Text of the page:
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Craft beer surpassed a 13.2% share of the U.S. beer market in 2018 and its growth is still on the rise. As new breweries open and the market becomes more crowded, brewers have to be aware of new packaging trends and adapt to consumer demands. We’ve put together the top trends along with advice for emerging brewers or established brewers looking for new insights.
Brewing, branding, positioning, marketing, packaging... it all needs to work in harmony so that your beer is sought out and indulged by the thirsty masses. Many breweries are finding success and growth by doing the following:
Be authentic. You may be able to create a delicious brew, but what makes you different than the 5,000+ other breweries out there? Communicate your values and your brand’s story in a unique way that gives consumers a compelling reason to choose your beer.
Be passionate. Brenner Brewing Company from Milwaukee, WI features artwork of a local artist on each of its beers and also includes a soundtrack featuring local bands. This follows suit with the owner’s passion for not only beer, but supporting the local art community as well.
Be adventurous. The sheer volume of flavors and types of craft beers available to consumers continues to grow every day. Brands need to constantly be pushing the boundaries with their beer. Providing niche, seasonal, and limited releases often ups the interest of the adventurous craft beer consumers. The Veil Brewing Company’s release of an extremely limited beer made with Oreo cookies sold out quickly and had consumers anxiously awaiting what the brewery would release next.
Be innovative. To provide the ultimate experience for their customers, beer brands are looking for ways to be more convenient and more environmentally friendly. Sturdier carriers, waterproof cases, swing-top caps, crowlers, handled multipacks for cans, and biodegradable rings are a just a few of the latest packaging options that have been introduced.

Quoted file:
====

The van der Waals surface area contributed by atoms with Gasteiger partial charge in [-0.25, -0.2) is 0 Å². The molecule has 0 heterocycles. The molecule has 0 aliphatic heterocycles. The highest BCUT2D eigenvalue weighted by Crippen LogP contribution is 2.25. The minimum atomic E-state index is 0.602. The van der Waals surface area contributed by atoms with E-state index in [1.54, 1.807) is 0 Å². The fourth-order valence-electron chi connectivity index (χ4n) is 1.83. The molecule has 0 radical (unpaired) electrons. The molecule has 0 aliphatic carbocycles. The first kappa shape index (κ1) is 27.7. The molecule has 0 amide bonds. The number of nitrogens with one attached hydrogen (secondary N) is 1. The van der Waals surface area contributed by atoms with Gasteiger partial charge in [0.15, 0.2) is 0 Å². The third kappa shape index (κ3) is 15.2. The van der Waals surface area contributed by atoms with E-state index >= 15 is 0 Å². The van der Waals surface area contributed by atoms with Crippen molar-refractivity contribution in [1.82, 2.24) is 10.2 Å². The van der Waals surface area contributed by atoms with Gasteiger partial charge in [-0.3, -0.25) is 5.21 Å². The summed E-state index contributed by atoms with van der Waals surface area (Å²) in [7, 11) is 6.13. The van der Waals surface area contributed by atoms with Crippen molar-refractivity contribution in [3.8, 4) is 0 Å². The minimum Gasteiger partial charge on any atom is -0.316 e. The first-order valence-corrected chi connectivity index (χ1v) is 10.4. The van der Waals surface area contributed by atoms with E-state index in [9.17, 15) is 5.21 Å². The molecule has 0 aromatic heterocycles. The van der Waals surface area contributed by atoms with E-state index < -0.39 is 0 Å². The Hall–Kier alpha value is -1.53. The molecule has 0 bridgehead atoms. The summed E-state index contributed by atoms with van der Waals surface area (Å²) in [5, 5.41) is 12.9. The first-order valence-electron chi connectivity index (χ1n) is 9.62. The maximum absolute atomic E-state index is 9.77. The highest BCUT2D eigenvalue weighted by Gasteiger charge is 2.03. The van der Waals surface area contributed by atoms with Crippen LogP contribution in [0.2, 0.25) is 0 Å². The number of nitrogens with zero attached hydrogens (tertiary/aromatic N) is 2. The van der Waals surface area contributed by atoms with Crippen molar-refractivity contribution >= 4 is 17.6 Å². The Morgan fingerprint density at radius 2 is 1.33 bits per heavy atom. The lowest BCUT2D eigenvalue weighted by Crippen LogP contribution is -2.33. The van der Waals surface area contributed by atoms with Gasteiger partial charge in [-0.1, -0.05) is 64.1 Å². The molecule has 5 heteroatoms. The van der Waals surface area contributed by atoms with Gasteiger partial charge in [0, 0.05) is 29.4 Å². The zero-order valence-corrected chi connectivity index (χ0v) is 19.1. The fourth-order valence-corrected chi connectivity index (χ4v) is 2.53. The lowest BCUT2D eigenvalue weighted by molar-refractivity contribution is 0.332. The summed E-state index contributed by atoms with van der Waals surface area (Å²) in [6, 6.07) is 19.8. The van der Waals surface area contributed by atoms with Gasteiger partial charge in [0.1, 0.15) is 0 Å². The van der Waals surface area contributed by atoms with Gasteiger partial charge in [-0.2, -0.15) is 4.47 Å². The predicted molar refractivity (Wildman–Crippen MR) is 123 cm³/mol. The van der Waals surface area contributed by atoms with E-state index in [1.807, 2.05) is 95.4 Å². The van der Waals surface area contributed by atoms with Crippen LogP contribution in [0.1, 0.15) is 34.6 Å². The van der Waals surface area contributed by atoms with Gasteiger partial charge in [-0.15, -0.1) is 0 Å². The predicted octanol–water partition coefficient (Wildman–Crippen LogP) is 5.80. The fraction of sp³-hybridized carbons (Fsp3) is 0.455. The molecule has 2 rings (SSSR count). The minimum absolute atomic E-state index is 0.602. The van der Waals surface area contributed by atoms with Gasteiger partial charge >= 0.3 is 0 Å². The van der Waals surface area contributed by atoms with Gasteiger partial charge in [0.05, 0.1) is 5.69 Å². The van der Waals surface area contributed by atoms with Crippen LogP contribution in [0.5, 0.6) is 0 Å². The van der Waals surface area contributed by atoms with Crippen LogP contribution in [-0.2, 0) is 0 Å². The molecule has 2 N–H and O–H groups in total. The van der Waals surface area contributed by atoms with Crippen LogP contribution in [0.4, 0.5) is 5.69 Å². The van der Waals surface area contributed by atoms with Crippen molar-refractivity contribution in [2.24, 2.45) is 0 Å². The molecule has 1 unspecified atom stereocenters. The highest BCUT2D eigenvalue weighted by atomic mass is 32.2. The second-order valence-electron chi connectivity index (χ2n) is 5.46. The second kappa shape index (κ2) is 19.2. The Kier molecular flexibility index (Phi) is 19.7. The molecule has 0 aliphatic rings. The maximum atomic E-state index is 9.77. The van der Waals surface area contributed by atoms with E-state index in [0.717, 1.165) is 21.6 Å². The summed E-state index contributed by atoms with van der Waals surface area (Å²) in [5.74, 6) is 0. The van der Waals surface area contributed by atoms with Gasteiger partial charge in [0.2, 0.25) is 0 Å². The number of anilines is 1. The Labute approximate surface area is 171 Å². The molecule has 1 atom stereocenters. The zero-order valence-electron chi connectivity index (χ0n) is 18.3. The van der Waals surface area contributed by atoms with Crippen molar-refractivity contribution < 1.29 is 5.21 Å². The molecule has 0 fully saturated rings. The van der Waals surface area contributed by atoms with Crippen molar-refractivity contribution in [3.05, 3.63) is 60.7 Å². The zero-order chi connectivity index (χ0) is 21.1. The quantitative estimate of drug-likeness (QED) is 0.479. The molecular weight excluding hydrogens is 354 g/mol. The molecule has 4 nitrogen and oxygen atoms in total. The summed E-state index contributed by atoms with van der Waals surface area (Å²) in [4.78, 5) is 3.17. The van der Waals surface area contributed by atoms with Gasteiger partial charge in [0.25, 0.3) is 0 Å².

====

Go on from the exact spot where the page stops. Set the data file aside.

Ahnapee Brewery - Algoma, WI
That's kind of like asking a parent to pick their favorite child! Today I may be in the mood for a stout, and this weekend I may be geared up for an IPA or two. I really appreciate balanced beer, so I guess that is my favorite beer. It could be a malty beer, a session beer, a sour beer or a hoppy one as long as it's balanced, I'm likely pretty happy drinking it!
What advice would you give to someone wanting to start brewing their own beer?
If someone was looking to start home brewing, I'd recommend to start with extract brewing first. There is less cost involved, it takes less time on brew day to brew, is a great way to get your feet wet and understand the process. They then can add small pieces of equipment, new techniques or just enjoy a couple brews during brew day with only a little extra cost, effort or stress.
My best "tip" would be one we learned the hard way. Do your due diligence, plan, look and re-look at your packaging (labels, 6 packs, mother cases, etc) before printing...then look again before printing. Small mistakes, omissions or design flaws will cost you money, time and product.
Great Dane Pub & Brewing Company - Wausau, WI
Definitely Belgium styles.
What advice would you give to someone wanting to open a brewery?
Make sure you do your research, there’s so much more than just brewing. Try learning from an established facility, take classes, be aware of possible pitfalls, and make sure to pick your partners carefully.
(For more tips for emerging brewers, check out MicroBrewr's 'What I Wish I'd Known Before Starting a Brewery".)
How can an emerging brewery differentiate itself?
Know your customers. It’s important to be yourself, but you need to keep in mind what your consumers want. Two big ways I see brands differentiating themselves are by creating niche products or by securing the front, staying local and not distributing.
(Dan is beginning a new local venture and will soon be opening a distillery in Wausau called Central Time Distillery.)